Hamilton, Madison, and Jay

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Location: Mesa, Arizona, United States

Who are we? We're a married couple who has a passion for politics and current events. That's what this site is about. If you read us, you know what we stand for.

Monday, December 8, 2008

The zealots are damaging us and they need to knock it off

I have been involved in a long-running debate for several weeks with a few of my fellow chartters over the Obama birth certificate isue. They were all hot to trot when last Friday came around because the US Supreme Court was going to decide whether or not to take one of 18 lawsuits filed across the country. The one in question was the suit filed against the New Jersey secretary of state, claiming he wasn't a citizen. The Supreme Court didn't grant Donofrio's suit certiorari; the high court isn't going to take this up.

Now some of these chatters are friends of mine, but they're so ticked that Obama won the election, they're willing to delve into the same derangement pool that the Left did over Bush and Florida in 2000. David Horowitz has a timely, must-read column in today's NRO. He warns that this doesn't help us at all if we go down the same road the Left did:

The continuing efforts of a fringe group of conservatives to deny Obama his victory and to lay the basis for the claim that he is not a legitimate president is embarrassing and destructive. The fact that these efforts are being led by Alan Keyes, a demagogue who lost a Senate election to the then-unknown Obama by 42 points, should be a warning in itself.

This tempest over whether Obama, the child of an American citizen, was born on American soil is tantamount to the Democrats’ seditious claim that Bush “stole” the election in Florida and hence was not the legitimate president.

This delusion helped to create the Democrats’ Bush derangement syndrome and encouraged Democratic leaders to lie about the origins of the Iraq war, and regard it as illegitimate as Bush himself. It became “Bush’s War” rather than an American War — with destructive consequences for our troops and our cause.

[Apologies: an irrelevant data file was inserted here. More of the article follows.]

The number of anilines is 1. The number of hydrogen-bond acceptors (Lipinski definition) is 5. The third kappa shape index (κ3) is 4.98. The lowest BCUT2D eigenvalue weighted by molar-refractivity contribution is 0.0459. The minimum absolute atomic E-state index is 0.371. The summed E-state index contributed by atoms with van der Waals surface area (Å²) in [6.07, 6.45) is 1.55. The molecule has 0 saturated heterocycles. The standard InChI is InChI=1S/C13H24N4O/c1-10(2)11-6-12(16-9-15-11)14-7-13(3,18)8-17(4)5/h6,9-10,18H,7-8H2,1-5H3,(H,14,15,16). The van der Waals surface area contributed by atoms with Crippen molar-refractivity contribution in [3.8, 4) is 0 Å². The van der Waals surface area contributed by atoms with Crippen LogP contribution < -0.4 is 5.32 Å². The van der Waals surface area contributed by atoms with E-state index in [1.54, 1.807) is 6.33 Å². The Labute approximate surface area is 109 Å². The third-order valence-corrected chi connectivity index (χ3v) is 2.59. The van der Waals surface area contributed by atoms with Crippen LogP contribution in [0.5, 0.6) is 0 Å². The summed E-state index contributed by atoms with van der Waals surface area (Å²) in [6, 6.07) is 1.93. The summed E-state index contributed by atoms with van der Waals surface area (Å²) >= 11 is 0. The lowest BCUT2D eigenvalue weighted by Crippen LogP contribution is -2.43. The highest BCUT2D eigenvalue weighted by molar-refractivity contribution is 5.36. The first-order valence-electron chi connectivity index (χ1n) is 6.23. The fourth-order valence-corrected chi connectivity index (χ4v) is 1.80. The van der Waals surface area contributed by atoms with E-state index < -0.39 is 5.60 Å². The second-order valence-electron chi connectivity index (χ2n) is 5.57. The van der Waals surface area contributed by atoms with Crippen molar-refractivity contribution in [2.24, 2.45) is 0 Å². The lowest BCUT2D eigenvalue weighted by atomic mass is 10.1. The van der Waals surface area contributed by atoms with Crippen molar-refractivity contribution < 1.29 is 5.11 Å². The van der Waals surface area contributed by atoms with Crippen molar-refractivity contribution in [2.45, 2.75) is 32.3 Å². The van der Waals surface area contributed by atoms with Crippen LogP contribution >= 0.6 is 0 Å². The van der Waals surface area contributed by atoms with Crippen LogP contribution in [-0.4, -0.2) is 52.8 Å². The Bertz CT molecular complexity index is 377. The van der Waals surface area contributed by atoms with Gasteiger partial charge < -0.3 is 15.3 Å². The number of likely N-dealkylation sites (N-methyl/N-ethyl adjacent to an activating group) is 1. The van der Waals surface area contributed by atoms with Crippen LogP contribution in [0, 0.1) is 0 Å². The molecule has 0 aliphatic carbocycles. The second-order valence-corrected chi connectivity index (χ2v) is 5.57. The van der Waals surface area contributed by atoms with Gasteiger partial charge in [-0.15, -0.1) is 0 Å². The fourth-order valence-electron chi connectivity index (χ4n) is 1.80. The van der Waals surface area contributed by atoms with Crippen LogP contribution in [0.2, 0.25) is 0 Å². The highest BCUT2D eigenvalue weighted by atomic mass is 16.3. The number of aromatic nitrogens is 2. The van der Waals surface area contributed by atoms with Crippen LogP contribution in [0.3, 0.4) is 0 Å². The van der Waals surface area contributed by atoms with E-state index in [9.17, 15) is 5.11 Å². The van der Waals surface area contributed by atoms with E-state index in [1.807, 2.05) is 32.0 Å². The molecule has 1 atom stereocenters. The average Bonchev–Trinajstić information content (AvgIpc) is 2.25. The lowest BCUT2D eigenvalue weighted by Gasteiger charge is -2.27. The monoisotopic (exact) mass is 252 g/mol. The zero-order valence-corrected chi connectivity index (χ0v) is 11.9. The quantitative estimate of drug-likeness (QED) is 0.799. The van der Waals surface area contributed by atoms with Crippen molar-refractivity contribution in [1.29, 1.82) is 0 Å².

The birth-certificate zealots are essentially arguing that 64 million voters should be disenfranchised because of a contested technicality as to whether Obama was born on U.S. soil. (McCain narrowly escaped the problem by being born in the Panama Canal zone, which is no longer American.)

What difference does it make to the future of this country whether Obama was born on U.S. soil? Advocates of this destructive campaign will argue that the constitutional principle regarding the qualifications for president trumps all others. But how viable will our Constitution be if five Supreme Court justices should decide to void 64 million ballots?

Conservatives are supposed to respect the organic nature of human societies. Ours has been riven by profound disagreements that have been deepening over many years. We are divided not only about political facts and social values, but also about what the Constitution itself means. The crusaders on this issue choose to ignore these problems and are proposing to deny the will of 64 million voters by appealing to five Supreme Court Justices (since no one is delusional enough to think that the four liberal justices are going to take the presidency away from Obama). What kind of conservatism is this?

It is not conservatism; it is sore loserism and quite radical in its intent. Respect for election results is one of the most durable bulwarks of our unity as a nation. Conservatives need to accept the fact that we lost the election, and get over it; and get on with the important business of reviving our country’s economy and defending its citizens, and — by the way — its Constitution.